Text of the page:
Retrochallenge 2010
      Winter Warmup
      Mark Wickens


      THE MAGAZINE OF TOMORROW, April 1982, 50p

      * Review of the Acorn Atom
      * also the ZX81
      * Lots of programs, circuits and Ads
      * Also a review of the 'Computer Programme'

      CompTronics Magazine

      Can you tell I was into computers as a kid? At the tender age of 13, myself,
      Nigel Rainer and Andrew Sharp penned this literary genius for a class
      assignment. It was completely lost in the mist of time - when I turned 14 I went
      to a different school to the other two and wasn't to meet Andrew Sharp again
      until some 18 years later. Nigel Rainer has eluded the both of us - neither of
      us have a clue where he's got to. Andrew, unlike myself, had moved relatively
      little and was therefore afforded the luxury of keeping hold of such little
      gems. I'd thrown my school work and college work away years ago. Although the
      school work would be fun to look back on, I've really missed the college notes,
      program listings etc. as I used VAXen and M68K kit which have been the
      technologies I've dabbled in the most since I started getting all retro.

      Of all the content I think the most interesting is page 19:

                                   Computers on the Market

                      The best liked computers out.
                      Acorn Atom      - £150 built
                      ZX81            - £69.95 built
                      Apple II        - £549
                      BBC Micro       - £195 - £210
                      ZX80            - £99.95

      It's no wonder Sir Clive sold so many ZX81s when you consider how much he was
      undercutting the rest of the market. Apple II may have been a fantastic bit of
      kit, but boy did you pay for it! There's also an Acorn Atom order form stapled
      to the rear cover.

      Here is my review of the ZX81:

                 Sinclair's new computer made a breakthrough at the
              computer fair this week. The Comp-tronics stall at the
              fair sold over 5,000 ZX81's in two days.
                 The ZX81 comprises of only four chips and a handful of
              components. This simple program illustrates the use of

              10 PRINT "*"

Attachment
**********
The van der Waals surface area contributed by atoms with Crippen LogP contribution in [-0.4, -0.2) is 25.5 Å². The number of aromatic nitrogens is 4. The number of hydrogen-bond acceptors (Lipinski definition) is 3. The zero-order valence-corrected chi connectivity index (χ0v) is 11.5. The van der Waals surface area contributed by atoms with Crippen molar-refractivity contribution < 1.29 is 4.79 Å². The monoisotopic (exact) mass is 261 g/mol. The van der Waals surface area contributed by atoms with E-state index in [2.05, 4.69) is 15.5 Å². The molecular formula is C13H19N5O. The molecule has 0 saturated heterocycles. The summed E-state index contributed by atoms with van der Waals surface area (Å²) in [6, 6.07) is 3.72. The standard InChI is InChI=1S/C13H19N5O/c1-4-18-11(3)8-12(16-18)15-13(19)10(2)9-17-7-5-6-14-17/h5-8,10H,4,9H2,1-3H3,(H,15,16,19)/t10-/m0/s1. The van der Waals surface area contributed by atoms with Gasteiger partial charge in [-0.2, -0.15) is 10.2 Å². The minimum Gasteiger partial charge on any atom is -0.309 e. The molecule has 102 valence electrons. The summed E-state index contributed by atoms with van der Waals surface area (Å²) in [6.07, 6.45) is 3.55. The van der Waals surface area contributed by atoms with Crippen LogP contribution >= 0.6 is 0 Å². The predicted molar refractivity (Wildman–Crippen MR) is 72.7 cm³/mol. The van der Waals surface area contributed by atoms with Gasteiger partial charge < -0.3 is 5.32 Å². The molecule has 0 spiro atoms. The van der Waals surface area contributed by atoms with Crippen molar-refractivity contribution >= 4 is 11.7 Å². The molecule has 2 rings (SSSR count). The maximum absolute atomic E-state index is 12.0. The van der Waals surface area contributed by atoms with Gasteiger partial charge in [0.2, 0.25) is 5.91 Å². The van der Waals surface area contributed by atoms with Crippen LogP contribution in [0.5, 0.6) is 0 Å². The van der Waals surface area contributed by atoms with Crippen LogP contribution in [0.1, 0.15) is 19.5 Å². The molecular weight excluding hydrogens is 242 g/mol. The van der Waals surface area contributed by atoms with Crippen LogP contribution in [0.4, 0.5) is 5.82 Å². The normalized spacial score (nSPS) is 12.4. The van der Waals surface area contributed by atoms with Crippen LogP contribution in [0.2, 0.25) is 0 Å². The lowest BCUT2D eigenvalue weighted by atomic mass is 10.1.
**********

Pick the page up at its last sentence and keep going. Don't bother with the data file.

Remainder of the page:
20 GOTO 10
              30 END

                 It also illustrates the unique syntax-check which
              stops the program after its filled the screen. One of our
              readers described it as simply "Magnificent". It is true,
              this is a remarcable (sic) computer for under £70.
                 Although it only runs on 1k, it out runs most of the
              more expensive computers. It has over 50
              statements/commands and can be boosted to 16k (with the
              16k plug-in memory pack).
                 Some people are set back by the touch-pad keyboard but
              after a while I got used to it and then it wasn't so bad.
                 The one button command entry soon made the keyboard's
              problem obscelete.
                 The programming manual is full of information and some
              of the problems do stretch the computer to its limits.
                 It tells you what to do if the program does not work
              and a lot of other useful information. The manually
              operated graphic give brilliant pictures and are very
              easy to use.
                 The computer can also runs (sic) in machine code which
              gives very fast graphics in animated displays for games.
              Who needs an Atari when the ZX81 has so much software to
              offer. Tapes, listings, control ports, music. You name
              it, and someone can write a program about it.
      You can see the full 20 page magazine (including the teachers stapelled-on
      comments on the back page) here in PDF format:

      Comp-tronics Magazine, April 1982